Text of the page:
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Recent Tasting Notes
Last night was Writers’ Group night at my house. Everyone has come to expect unlimited tea! We are trying to come up with a good name for our group and want to incorporate a reference to tea, so if anyone has ideas, let me know!
We had Golden Monkey from Harney and Sons first and everyone liked it but I have found that these folks really prefer oolongs and greens.
From one delicious smelling packet of leaves, we made about 100 ounces of this tea. If it hadn’t been so late when we started drinking it I would have had to open another packet, and we even had one member missing last night. Seriously, I inhaled the aroma of those dry leaves deeply into my lungs over and over, it was sooo good.
This was definitely their favorite. When the first person sipped it, she held out her cup almost reverentially and breathed, “Oh, THIS is GOOD!”
The color was quite pale, paler than many greens, and the flavor was silky, milky, buttery, and super smooth.
Thank you, Teavivre, for this exquisite sample!
This was a free sample from Teavivre. Thank you!
This is a green oolong with dark, tightly rolled leaves. The leaves are enormous when they expand.
I tried it both in a gaiwan and western style, and it was very good both ways. I think I most preferred it in the gaiwan, steeped for about thirty seconds or perhaps a little less.
The taste is milky, smooth, and creamy and leaves a sweet aftertaste. If you oversteep there is a hint of grass and a slight sour taste. I mention that because sometimes you WANT that little bite, like a Chun Mee gives.
Thank you for sending this so I can fill my morning with lovely tea! I can tell it still has some good steeps left in it, too.
I had to buy samples of the 2015 harvest of Teavivre’s Golden Monkey! This tastes similar to me as other havests. If you love this Golden Monkey, you can be thrilled that this harvest hasn’t changed much. Not quite as dark chocolate as I would wish my favorite Golden Monkey to be, but milk chocolate. There are also hints of a flavor like keemun, slightly smoky, malty and dark. The dry leaves look the same: dark and twisty with hints of gold. The brew also has the color of milk chocolate. Both steeps had the exact same flavor.
Steep #1 // 2 teaspoons for mug // 15 minutes after boiling // 2 minute steep
Steep #2 // just boiled // 3 minute steep
Additional notes: Having this one again to think about ordering it for Teavivre’s sale. It’s so so good. I’m just happy this one isn’t tasting like tomato soup like other black teas have been lately. It HAS seemed to adapt that maple syrup like quality I noticed in the red dragon pearls the other day. How nice! It adds a sweetness to that dark. malty, chocolate deliciousness. I love how this one evolves: the first steep is for breakfast: sweet, malty, chocolate. The second steep is much different, almost for lunch or afternoon: a little bit brisker, tougher, bready, hints of cedar. The second steep doesn’t really have the maple or chocolate. Would I like the second steep to be like the first? Yes. But the second cup is really good too. This one will be difficult not to order.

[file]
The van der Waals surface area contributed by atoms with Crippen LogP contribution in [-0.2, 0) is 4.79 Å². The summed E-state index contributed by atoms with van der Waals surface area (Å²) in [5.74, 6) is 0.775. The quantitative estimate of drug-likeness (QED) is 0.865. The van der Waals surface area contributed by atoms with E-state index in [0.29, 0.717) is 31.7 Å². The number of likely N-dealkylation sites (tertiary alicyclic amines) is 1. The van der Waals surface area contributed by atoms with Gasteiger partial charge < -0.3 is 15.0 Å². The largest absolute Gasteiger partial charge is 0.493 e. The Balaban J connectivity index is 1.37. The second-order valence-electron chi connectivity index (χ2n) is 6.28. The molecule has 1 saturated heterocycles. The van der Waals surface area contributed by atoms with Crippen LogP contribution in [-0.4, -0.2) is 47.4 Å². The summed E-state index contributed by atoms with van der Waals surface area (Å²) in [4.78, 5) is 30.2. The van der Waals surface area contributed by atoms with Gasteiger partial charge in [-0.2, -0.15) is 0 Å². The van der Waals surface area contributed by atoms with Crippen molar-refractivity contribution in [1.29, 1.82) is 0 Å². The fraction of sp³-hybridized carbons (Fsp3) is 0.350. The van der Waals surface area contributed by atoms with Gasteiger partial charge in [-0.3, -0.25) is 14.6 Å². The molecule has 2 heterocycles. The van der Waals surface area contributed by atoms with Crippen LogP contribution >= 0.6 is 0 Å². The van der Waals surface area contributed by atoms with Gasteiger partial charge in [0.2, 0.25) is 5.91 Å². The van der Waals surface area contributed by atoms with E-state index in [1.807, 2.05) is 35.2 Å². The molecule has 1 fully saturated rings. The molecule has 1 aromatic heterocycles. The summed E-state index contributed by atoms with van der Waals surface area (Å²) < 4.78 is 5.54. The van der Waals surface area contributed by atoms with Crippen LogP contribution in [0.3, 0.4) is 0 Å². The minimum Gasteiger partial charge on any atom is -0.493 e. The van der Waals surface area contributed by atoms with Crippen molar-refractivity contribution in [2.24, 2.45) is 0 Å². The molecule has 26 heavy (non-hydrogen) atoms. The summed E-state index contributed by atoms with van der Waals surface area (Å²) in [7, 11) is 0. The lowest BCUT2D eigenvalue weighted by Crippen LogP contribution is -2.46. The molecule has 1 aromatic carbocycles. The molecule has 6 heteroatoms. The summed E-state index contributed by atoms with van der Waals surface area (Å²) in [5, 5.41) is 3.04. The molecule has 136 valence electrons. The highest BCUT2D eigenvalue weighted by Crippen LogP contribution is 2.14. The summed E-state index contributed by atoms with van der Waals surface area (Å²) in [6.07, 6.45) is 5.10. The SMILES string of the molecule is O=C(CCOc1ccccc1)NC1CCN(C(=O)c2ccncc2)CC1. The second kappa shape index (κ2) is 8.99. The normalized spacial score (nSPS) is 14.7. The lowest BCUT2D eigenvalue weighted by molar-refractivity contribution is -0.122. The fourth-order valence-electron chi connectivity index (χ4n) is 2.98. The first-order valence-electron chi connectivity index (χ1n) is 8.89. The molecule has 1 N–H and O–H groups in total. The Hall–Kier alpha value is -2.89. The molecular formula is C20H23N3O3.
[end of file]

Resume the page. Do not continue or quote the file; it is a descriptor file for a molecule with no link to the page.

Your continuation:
Steep #1 // 2 tsps. // 10 min after boiling // rinse // 2 min
Steep #2 // 2 min after boiling // 3 min
Flavors: Chocolate, Maple Syrup
Additional notes: I’m trying this again with more accurate steep parameters… two teaspoons, waited 10 mins after boiling, rinse, two minutes. This cup is a LOT better than the last time I had it. This Golden Monkey still isn’t as chocolatey as I’m used to, but there is a taste to it that reminds me of wine, or maybe like the muscatel from Darjeeling, but only slightly to make it different than most other Golden Monkey teas. There is slight chocolate flavor, but not like dark or bittersweet chocolate – more like a candybar. MUCH tastier than the last time I had this tea. Teavivre teas are usually the best, but they also seem to be the most changing depending on how you steep them.
A sample from Teavivre! Thank you so much! I may have let the water cool too long.. and I also forgot to boil enough water for a rinse, so I wouldn’t say this steep was by Teavivre’s parameters. I did use the suggested two teaspoons though.
First steep // 1 min 30 sec // water cooled around 20 mins
I can tell this one could have done better with hotter water and a rinse. The flavor seems oaky somehow. I definitely expected a little bit more chocolate flavor… there is a hint. It’s a good cup but I know it can be a lot better if I steeped it correctly. (I recently tried the Bailin Gongfu and it was ridiculously better when I steeped it by Teavivre’s parameters.)
Second steep // 3 min // five mins after boiling
This is much deeper and darker and what I was thinking of. I wouldn’t necessarily call it chocolate though.. I’d just call it a deep dark flavor! No longer oaky. Very good! The second steep was supposed to be only for two minutes but I wasn’t going to resteep the leaves.
I will try to get it closer to Teavivre’s steeping parameters next time but this is still a delicious tea. I really like this blend. I’d call it in the middle of some of Teavivre’s teas – it isn’t quite sweet potato and it isn’t quite dark chocolate. Teavivre has a tea for you no matter which flavor profile you love… I just happen to love all of Teavivre’s teas!